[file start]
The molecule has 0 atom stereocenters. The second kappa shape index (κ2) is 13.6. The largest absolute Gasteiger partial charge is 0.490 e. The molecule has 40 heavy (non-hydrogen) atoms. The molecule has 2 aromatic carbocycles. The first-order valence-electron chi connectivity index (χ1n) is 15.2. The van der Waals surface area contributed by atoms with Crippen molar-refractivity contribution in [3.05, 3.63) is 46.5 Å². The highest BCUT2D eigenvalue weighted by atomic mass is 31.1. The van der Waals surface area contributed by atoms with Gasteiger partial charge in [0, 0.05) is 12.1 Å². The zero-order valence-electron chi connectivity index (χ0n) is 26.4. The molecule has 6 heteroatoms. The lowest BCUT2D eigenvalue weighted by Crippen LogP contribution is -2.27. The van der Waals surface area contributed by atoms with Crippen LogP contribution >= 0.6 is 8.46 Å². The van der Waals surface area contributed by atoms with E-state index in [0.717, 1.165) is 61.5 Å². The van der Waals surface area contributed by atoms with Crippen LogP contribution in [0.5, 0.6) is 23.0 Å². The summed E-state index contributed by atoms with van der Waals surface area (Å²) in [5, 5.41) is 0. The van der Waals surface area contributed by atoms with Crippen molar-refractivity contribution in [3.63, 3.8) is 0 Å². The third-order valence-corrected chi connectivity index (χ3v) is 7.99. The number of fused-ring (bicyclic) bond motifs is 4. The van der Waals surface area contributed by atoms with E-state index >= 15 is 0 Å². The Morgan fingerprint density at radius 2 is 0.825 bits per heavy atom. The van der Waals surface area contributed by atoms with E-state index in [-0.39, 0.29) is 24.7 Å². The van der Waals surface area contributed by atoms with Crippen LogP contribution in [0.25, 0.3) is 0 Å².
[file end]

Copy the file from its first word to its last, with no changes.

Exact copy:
The molecule has 0 atom stereocenters. The second kappa shape index (κ2) is 13.6. The largest absolute Gasteiger partial charge is 0.490 e. The molecule has 40 heavy (non-hydrogen) atoms. The molecule has 2 aromatic carbocycles. The first-order valence-electron chi connectivity index (χ1n) is 15.2. The van der Waals surface area contributed by atoms with Crippen molar-refractivity contribution in [3.05, 3.63) is 46.5 Å². The highest BCUT2D eigenvalue weighted by atomic mass is 31.1. The van der Waals surface area contributed by atoms with Gasteiger partial charge in [0, 0.05) is 12.1 Å². The zero-order valence-electron chi connectivity index (χ0n) is 26.4. The molecule has 6 heteroatoms. The lowest BCUT2D eigenvalue weighted by Crippen LogP contribution is -2.27. The van der Waals surface area contributed by atoms with Crippen LogP contribution >= 0.6 is 8.46 Å². The van der Waals surface area contributed by atoms with E-state index in [0.717, 1.165) is 61.5 Å². The van der Waals surface area contributed by atoms with Crippen LogP contribution in [0.5, 0.6) is 23.0 Å². The summed E-state index contributed by atoms with van der Waals surface area (Å²) in [5, 5.41) is 0. The van der Waals surface area contributed by atoms with Crippen molar-refractivity contribution in [3.63, 3.8) is 0 Å². The third-order valence-corrected chi connectivity index (χ3v) is 7.99. The number of fused-ring (bicyclic) bond motifs is 4. The van der Waals surface area contributed by atoms with E-state index >= 15 is 0 Å². The Morgan fingerprint density at radius 2 is 0.825 bits per heavy atom. The van der Waals surface area contributed by atoms with E-state index in [-0.39, 0.29) is 24.7 Å². The van der Waals surface area contributed by atoms with Crippen LogP contribution in [0.25, 0.3) is 0 Å².